Is the "Code Sample" feature really needed on english.stackexchange?

I mean that feature that is represented by the "101" icon above the question field? I can't think of any possible situation when that feature would be needed on a site about English.

share
    
possible duplicate of Code sample button –  kiamlaluno Apr 30 '12 at 19:11

3 Answers 3

up vote 3 down vote accepted

I agree; at the very least the "code" symbol should not be used. I sometimes use the format for quoting specific words however. (The monospace font makes it stand out nicely.)

share

As Noldorin says, it can be an effective marker of special words or phrases; I use it too. And the mono-space font can be practical. I can understand why you would call the label "code" misleading; but since it has that name almost universally on internet forums, I think we should keep it. As soon as I saw the tooltip "code" it was immediately clear to me what I could use it for.

share
    
Yes, Cerberus. Ironically, I have also started using it after I asked this question. –  brilliant Jan 16 '11 at 20:29
    
@Brilliant: Ha, funny indeed. –  Cerberus Jan 17 '11 at 0:46

Since real HTML tables are not permitted on Stack Exchange sites—heaven forfend someone wants to write an answer that involves correctly formatting complex tabular data—we have to use the “code” feature for this kind of information. It is absolutely needed for tabular data, as in here, here, and here.

On a side note, please do NOT use the “code” format to make words stand out for any reason. Use italics or “quotation marks” for the use–mention distinction and bold for words that you want to make stand out for other reasons.

share
    
WOW!!! That's really something. I completely forgot about tabular data! "On a side note, please do NOT use the “code” format to make words stand out for any reason" - If its only one word, why not? –  brilliant Jan 17 '11 at 7:30
1  
@brilliant: it’s largely just a matter of consistent/standard style, I think — using code for emphasis is much less standard than the alternatives @nohat suggests. Although I can imagine some arguments for using it for the use/mention distinction: its original use for code, emphasising that the formatted material is being quoted absolutely verbatim, even down to punctuation, is an important distinction which we sometimes want to make here and which none of the alternatives imply quite so strongly. –  PLL Jan 17 '11 at 16:28
    
"... none of the alternatives imply quite so strongly" - Does even the "blockquote" feature not imply that? –  brilliant Jan 17 '11 at 19:23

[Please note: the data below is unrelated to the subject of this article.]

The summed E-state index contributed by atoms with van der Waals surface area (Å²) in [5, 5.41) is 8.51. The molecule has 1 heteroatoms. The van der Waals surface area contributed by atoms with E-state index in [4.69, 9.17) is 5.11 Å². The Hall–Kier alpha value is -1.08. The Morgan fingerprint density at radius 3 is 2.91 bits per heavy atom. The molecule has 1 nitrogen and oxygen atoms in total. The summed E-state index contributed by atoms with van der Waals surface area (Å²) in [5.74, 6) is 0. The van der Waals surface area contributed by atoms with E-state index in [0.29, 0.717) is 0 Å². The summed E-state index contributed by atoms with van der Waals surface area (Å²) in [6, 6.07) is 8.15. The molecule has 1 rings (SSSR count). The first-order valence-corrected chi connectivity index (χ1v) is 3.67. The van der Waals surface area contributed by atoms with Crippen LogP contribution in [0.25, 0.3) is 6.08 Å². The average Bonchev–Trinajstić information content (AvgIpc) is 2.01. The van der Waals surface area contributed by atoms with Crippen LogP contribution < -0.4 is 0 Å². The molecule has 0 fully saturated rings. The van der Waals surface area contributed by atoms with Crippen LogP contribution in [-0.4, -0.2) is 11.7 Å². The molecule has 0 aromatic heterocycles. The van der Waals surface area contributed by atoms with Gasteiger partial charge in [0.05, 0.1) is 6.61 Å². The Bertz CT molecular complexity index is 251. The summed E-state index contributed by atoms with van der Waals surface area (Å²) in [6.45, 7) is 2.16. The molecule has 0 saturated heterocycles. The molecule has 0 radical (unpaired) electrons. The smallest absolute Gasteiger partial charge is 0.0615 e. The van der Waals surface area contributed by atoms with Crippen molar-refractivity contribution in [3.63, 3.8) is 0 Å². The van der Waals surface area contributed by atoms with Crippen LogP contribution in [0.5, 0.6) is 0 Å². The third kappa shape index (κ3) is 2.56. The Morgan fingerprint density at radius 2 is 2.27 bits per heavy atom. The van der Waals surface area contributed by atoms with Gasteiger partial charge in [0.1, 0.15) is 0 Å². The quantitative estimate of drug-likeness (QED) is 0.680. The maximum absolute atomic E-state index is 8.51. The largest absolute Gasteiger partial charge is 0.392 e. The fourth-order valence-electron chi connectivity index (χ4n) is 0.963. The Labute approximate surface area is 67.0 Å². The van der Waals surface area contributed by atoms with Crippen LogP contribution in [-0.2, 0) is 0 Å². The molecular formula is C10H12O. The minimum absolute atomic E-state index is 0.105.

1  
@brilliant: I would argue not. At the least I frequently make significant choices of where to start and end my blockquotes, eliding the rest with ellipses. To me, "Code" implies "exact quote, including everything relevant" - a very strong version of the use/mention distinction. (But then, I'm a programmer; maybe my judgement is biased here.) –  Tynam Jan 18 '11 at 12:05
    
Tynam, please, explain to me what you mean by "eliding the rest with ellipses". Can you, please, give me some example? –  brilliant Jan 18 '11 at 13:08
    
'... please, explain ... "eliding ... with ellipses".' I have quoted the relevant portion of your comment, and I have elided parts that were not necessary, replacing them with ellipses (the '...' to indicate that something was left out (elided)). –  Hellion Jan 18 '11 at 16:12
    
@Tynam: But what about posting a scrap of code, and editing extra comments (with ; or /* or <! or something) into it? I do that. –  Cerberus Jan 18 '11 at 23:18
    
@Cerberus: Good point; hadn't considered that. (I usually only do that when I've altered the code as well, so it's no longer a quote at all. I'll have to think about this one. On the other hand, that doesn't seem likely to be a problem here on English, so I still lean towards the distinction PLL suggested.) –  Tynam Jan 19 '11 at 1:48
    
@Tynam: It is a difficult matter; I haven't made up my mind yet. It should at least be used consistently within one Question. I have been known to use it with predicate logic and Google search terms. I think I would do that again. I have also used it with hypothetical sentences, for 3 reasons: 1. it stands out better than italic or quotation marks; 2. bold is usually used for emphasis, not for anything between code and quotes; and 3. block quotes do not work if you want to mark phrases in the middle of a sentence. –  Cerberus Jan 19 '11 at 2:53
2  
... I think the reason why I used it with my example sentences was that I needed to distinguish those examples from their interpretations, and that italic v. "quote" made the text too messy and harder to process at a glance. A reason why "quoted text" does not stand out well is that it is only marked at beginning and end, unlike text in code. –  Cerberus Jan 19 '11 at 2:58
1  
...Code is especially easy to follow when a marked phrase goes on to the next line. –  Cerberus Jan 19 '11 at 3:05
    
The only kind of quotations I would be likely to use code for are quotations from monospaced texts (mostly text files and such)... –  SamB May 17 '11 at 16:16

You must log in to answer this question.

Not the answer you're looking for? Browse other questions tagged .